I love the simplicity and accessibility of the materials. For felt sculpture, I just need a single needle and wool felt. The wool material invites viewers with its tactile textures and bright colours. I love the transformation of these simple materials when the work is completed. With bronze, I responded to the material because of the flexibility in casting process and final finish, which can be patina-ed or painted. Bronze is a durable material for the outdoors as well.
I continue to learn and practice using materials like bronze, felt and watercolours in my work. But also, I have the privilege to collaborate with other artisans, and I get excited to work with new materials. I have been exploring wood and possibly glass fibre reinforced concrete for my upcoming public art projects next year. Sometimes projects introduce me to these new materials.
Q: You received a commission from Uber for an outdoor installation at their new campus in Mission Bay, San Francisco, which is just a short walk away from your CULT show. What was executing this large-scale, prominent project like for you?
A: I was beyond excited for this opportunity. It was quite an involved project due to the scale. I created nine bronze sculptures from three feet to 20 feet high. I love how everything came out, and I appreciate everyone’s enthusiasm to create something meaningful together for the community.
Collaboration with many talented professionals was one of the highlights from the project. I am grateful to everyone who made this installation possible. I also learned so much about working on large-scale installations. It is quite a process to complete this level of project. It takes a long time to plan, produce and install. Every step requires great attention, communication, and collaborative efforts. This project expanded my visual language and opened more opportunities for outdoor installations.
Q: This comes on the heels of a public art installation show you did in Shenzhen, China, in December 2020. Are you interested in working more in public, outdoor contexts?
A: Yes, I am. I enjoy the process of collaboration in public art projects. Another reason I like to work in public, outdoor contexts is accessibility. Now that I have completed a few public art projects, I started to think about how we can experience more art every day.
Public art can expand the audience in a significant manner. When art lives openly in public, people can pass by on the way to their work or taking a walk with friends and families — artwork becomes part of their everyday life experience. I think this is an important idea in our communities. Art installations can be a reminder of current issues and create dialogues for new perspectives that are relevant to our lives.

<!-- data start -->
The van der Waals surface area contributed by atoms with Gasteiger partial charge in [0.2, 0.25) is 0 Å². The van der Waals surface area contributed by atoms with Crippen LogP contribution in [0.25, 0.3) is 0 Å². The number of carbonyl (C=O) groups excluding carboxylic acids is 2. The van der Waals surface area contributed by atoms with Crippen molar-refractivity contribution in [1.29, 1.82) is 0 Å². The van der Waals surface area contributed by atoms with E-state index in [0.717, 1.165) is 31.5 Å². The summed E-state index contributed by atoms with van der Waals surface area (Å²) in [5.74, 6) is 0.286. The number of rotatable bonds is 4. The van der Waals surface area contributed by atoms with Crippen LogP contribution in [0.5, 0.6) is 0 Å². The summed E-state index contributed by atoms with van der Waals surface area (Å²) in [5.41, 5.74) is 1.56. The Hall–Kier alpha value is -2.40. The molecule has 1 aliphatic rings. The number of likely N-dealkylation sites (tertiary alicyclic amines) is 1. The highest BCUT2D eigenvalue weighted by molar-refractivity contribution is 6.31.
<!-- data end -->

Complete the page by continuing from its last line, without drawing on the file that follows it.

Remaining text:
Q: Finally, both of these shows find you moving away from the human scale to something larger than life. What has it been like extending beyond the intimate scale of so much of your previous work?
A: Being able to change in both material and scale echoes the idea of fluidity. My art emphasizes the idea of accepting dualities and continues to expand the definition of unique identity. I enjoy seeing my work expanding from miniature size to life-size and monumental scale. It shows the process of growth and evolution. It is a different way of expressing ideas. Intimacy can be experienced with a smaller scale, whereas a viewer becomes a part of the installation in a large, monumental work. I will continue to work on both scales in the future. It is not about either/or — each scale offers a unique way of connecting with viewers.
I find it interesting to create monumental outdoor sculptures that are not historical heroic figures. Many of my sculptures are discarded aged tools of shapeshifters. It is ironic that scale here creates the importance of mundane and replaceable objects. They are ordinary characters in ancient mythologies, like the ordinary people in our society. This mirrors the importance of collective efforts by the ordinary who bring extraordinary deeds to our society. Perhaps these sculptures can make ordinary people more visible.
Art writer, curator and public relations specialist, focussed on platforming emerging talent across the visual culture sector. When not walking my dog in rainy East London parks, I can be found on my sofa writing articles for FAD magazine, Bricks Magazine, Art Plugged and Off the Block Magazine. Find me on Instagram @bellabonner